If you live with only a small balcony or patio, or if you have a small yard, you still can compost. Even teachers in classrooms can compost.
Compost is decomposed organic matter and can be one of nature’s best soil amendments and fertilizers. It feeds the soil, building it up into a wonderful medium in which plants can grow. It puts nutrients back into the soil, which improves plant quality and vegetable yield. Compost breaks up clay soils allowing better water infiltration. You can save money by making your own compost because you can reduce your need to buy soil amendments and fertilizers.
In small places, small batch composters work well, much better than the traditional 3-foot by 3-foot by 3-foot compost pile. These fully enclosed containers keep out pests such as rodents or raccoons. With a contained system, there is little odor. In addition, materials inside the composter stay moist, speeding up the decomposition process.
The idea behind composting is to get the pile hot through the action of bacteria so that weed seeds and diseases are killed and the organic matter quickly breaks down into humus. A hot compost mix decomposes quicker than a cold one.
To make compost, you need brown material (rich in carbon) such as dried leaves, dried grass clippings, corn cobs, coffee filters, shredded newspaper or shredded cardboard. You also need green material (rich in nitrogen), which includes fruit and vegetable scraps, coffee grounds, tea-bags (without the staples) egg shells, cooked rice or pasta, fresh grass or fresh leaves. The recipe for good compost starts with mostly brown ingredients (30 parts brown to one part green). Too much green matter can make compost smelly and slimy. Avoid meats, fish, bones, oils, kitty litter or pet manure. Besides the brown and green ingredients, the bacteria that create compost require moisture and air to heat the pile.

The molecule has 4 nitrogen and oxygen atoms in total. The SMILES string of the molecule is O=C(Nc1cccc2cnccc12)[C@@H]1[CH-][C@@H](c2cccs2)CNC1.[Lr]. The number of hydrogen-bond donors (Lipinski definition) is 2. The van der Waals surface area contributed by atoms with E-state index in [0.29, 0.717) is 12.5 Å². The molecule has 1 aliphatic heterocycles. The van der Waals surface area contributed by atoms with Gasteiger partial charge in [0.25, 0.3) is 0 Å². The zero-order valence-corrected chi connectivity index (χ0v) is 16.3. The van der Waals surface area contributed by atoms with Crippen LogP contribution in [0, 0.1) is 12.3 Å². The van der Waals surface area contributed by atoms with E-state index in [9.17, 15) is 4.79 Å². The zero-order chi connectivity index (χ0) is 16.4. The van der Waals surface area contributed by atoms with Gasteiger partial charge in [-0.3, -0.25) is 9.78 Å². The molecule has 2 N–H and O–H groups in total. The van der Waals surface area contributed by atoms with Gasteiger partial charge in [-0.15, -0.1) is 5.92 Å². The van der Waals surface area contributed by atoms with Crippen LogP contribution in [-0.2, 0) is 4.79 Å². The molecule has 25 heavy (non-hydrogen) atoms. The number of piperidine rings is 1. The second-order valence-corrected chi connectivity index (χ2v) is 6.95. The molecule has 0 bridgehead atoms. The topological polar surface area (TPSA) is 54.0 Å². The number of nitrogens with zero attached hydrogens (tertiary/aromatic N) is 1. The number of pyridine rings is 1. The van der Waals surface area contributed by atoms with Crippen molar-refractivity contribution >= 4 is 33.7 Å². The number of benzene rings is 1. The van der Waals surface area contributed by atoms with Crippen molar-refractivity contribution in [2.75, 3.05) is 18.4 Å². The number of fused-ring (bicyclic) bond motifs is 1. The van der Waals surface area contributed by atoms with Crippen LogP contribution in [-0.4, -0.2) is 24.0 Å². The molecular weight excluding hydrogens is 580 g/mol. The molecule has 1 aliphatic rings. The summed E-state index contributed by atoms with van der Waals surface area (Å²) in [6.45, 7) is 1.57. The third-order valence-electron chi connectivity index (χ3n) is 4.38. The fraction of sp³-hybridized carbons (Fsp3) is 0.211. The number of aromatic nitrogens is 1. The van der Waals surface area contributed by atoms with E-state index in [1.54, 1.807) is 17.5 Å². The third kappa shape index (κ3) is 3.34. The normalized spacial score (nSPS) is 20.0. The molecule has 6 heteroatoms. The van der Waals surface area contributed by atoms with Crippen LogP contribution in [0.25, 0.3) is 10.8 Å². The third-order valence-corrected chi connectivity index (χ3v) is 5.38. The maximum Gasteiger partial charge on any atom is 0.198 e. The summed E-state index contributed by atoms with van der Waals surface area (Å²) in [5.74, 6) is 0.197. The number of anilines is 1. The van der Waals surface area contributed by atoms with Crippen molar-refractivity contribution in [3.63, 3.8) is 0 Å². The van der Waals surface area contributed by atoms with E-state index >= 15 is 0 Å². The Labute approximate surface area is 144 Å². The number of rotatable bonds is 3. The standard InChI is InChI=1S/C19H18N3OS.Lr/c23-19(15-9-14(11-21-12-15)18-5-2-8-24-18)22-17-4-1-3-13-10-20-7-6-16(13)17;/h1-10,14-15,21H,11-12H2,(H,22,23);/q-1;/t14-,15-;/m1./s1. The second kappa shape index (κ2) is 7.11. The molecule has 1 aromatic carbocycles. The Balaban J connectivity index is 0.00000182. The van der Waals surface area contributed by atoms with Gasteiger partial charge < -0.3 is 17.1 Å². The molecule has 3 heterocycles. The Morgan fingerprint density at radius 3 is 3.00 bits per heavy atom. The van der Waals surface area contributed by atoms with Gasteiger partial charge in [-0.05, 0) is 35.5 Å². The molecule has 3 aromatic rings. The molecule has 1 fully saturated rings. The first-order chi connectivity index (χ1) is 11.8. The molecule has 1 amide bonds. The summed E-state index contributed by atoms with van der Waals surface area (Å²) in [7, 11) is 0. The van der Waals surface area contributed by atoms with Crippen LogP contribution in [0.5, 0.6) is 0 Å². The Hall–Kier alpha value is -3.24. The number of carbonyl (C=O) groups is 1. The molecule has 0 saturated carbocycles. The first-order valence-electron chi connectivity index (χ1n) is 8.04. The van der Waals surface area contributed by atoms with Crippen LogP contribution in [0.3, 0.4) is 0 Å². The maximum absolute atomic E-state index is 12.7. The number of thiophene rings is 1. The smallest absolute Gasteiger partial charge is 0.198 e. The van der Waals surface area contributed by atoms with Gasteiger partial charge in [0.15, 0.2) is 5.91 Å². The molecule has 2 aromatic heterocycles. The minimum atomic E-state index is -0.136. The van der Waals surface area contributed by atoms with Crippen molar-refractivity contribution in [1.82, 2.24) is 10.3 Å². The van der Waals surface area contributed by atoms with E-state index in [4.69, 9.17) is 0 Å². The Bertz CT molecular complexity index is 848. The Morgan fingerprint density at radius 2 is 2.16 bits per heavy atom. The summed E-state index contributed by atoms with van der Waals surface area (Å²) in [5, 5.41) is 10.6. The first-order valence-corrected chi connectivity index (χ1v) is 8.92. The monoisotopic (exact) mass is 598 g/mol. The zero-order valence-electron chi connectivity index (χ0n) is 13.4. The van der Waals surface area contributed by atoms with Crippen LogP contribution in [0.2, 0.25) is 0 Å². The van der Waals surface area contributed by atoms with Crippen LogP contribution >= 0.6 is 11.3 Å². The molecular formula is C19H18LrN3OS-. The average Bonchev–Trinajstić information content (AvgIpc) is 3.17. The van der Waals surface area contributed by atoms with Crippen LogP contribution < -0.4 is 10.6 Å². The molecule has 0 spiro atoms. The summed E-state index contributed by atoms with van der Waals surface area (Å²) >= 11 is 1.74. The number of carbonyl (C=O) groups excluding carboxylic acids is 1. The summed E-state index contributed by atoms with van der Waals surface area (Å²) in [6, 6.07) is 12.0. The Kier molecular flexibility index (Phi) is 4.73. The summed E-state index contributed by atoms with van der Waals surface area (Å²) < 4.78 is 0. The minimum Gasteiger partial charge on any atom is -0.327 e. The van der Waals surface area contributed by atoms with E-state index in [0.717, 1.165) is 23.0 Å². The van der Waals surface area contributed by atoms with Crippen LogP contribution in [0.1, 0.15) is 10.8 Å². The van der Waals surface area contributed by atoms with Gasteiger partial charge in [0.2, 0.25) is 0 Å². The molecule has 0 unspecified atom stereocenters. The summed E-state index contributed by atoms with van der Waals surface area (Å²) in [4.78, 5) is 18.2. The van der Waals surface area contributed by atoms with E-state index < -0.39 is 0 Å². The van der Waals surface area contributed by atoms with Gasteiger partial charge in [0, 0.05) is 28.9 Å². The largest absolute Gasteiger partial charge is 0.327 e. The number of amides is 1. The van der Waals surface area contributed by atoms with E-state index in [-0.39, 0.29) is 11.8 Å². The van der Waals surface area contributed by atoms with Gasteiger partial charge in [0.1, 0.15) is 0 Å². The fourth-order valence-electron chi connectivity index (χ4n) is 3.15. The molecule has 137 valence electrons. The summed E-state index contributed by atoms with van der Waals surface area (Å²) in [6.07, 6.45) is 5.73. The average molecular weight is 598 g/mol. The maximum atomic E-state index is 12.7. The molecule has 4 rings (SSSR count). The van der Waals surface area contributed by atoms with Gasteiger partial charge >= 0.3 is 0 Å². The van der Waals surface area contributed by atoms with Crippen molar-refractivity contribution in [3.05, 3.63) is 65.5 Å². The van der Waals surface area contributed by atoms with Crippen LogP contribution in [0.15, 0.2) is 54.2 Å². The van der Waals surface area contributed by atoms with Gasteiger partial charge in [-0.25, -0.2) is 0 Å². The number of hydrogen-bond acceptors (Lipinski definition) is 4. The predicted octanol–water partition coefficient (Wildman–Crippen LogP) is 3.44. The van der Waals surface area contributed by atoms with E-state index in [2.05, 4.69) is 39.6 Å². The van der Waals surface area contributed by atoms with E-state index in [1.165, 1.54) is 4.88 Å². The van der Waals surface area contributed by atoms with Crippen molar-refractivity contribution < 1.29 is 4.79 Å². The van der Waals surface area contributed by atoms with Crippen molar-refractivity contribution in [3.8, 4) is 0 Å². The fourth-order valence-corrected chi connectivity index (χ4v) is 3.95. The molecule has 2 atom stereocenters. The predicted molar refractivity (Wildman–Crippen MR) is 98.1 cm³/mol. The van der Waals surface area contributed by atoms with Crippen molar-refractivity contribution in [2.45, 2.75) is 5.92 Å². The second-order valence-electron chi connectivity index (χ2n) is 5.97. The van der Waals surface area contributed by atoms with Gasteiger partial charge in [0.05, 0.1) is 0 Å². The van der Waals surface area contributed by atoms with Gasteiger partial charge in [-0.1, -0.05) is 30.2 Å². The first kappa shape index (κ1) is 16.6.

In addition, you might choose to add a compost activator, blood meal or alfalfa meal to your mixture to help it heat up to 130 degrees. However, with enough green matter, you may not need an activator, because green materials are hot on their own.
This is a small part of what students learned in a recent University of Nevada Cooperative Extension Grow Your Own class. The next class, “Kids in the Garden” will be 2:30-4:40 p.m. July 29 at 1325 Waterloo Lane, Gardnerville.
For more information, contact me at firstname.lastname@example.org or 887-2252.
JoAnne Skelly is the Carson City/Storey County Extension educator for University of Nevada Cooperative Extension and may be reached at email@example.com.